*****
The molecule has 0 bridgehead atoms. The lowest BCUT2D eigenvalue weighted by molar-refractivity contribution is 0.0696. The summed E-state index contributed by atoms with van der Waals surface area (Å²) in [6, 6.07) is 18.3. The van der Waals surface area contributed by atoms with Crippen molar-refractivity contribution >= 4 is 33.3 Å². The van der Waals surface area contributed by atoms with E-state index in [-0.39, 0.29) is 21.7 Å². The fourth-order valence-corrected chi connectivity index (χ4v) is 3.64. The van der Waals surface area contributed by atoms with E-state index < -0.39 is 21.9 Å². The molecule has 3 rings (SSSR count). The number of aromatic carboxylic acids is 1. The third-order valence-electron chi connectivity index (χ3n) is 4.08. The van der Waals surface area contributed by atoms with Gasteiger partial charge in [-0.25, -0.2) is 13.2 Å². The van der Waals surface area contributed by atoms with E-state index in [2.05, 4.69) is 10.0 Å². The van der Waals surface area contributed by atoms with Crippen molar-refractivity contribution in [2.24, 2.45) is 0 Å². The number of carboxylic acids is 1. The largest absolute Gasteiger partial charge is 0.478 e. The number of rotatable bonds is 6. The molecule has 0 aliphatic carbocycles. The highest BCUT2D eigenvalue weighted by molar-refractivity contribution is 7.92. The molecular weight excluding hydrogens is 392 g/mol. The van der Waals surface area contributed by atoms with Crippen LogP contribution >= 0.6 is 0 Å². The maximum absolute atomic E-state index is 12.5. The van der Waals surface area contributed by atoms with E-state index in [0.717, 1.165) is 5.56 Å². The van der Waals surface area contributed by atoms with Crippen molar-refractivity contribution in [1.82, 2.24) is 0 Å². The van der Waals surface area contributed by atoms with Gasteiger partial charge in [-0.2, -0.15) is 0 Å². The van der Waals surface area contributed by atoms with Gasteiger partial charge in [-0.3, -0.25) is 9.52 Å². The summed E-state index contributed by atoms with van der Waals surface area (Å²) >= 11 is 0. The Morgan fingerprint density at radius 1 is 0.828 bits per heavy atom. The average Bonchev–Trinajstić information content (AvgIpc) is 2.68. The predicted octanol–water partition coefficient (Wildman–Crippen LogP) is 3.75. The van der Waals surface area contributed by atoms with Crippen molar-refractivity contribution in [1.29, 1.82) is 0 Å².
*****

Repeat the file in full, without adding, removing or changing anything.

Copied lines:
The molecule has 0 bridgehead atoms. The lowest BCUT2D eigenvalue weighted by molar-refractivity contribution is 0.0696. The summed E-state index contributed by atoms with van der Waals surface area (Å²) in [6, 6.07) is 18.3. The van der Waals surface area contributed by atoms with Crippen molar-refractivity contribution >= 4 is 33.3 Å². The van der Waals surface area contributed by atoms with E-state index in [-0.39, 0.29) is 21.7 Å². The fourth-order valence-corrected chi connectivity index (χ4v) is 3.64. The van der Waals surface area contributed by atoms with E-state index < -0.39 is 21.9 Å². The molecule has 3 rings (SSSR count). The number of aromatic carboxylic acids is 1. The third-order valence-electron chi connectivity index (χ3n) is 4.08. The van der Waals surface area contributed by atoms with Gasteiger partial charge in [-0.25, -0.2) is 13.2 Å². The van der Waals surface area contributed by atoms with E-state index in [2.05, 4.69) is 10.0 Å². The van der Waals surface area contributed by atoms with Crippen molar-refractivity contribution in [2.24, 2.45) is 0 Å². The number of carboxylic acids is 1. The largest absolute Gasteiger partial charge is 0.478 e. The number of rotatable bonds is 6. The molecule has 0 aliphatic carbocycles. The highest BCUT2D eigenvalue weighted by molar-refractivity contribution is 7.92. The molecular weight excluding hydrogens is 392 g/mol. The van der Waals surface area contributed by atoms with Crippen LogP contribution >= 0.6 is 0 Å². The maximum absolute atomic E-state index is 12.5. The van der Waals surface area contributed by atoms with E-state index in [0.717, 1.165) is 5.56 Å². The van der Waals surface area contributed by atoms with Crippen molar-refractivity contribution in [1.82, 2.24) is 0 Å². The van der Waals surface area contributed by atoms with Gasteiger partial charge in [-0.2, -0.15) is 0 Å². The van der Waals surface area contributed by atoms with Gasteiger partial charge in [-0.3, -0.25) is 9.52 Å². The summed E-state index contributed by atoms with van der Waals surface area (Å²) >= 11 is 0. The Morgan fingerprint density at radius 1 is 0.828 bits per heavy atom. The average Bonchev–Trinajstić information content (AvgIpc) is 2.68. The predicted octanol–water partition coefficient (Wildman–Crippen LogP) is 3.75. The van der Waals surface area contributed by atoms with Crippen molar-refractivity contribution in [1.29, 1.82) is 0 Å².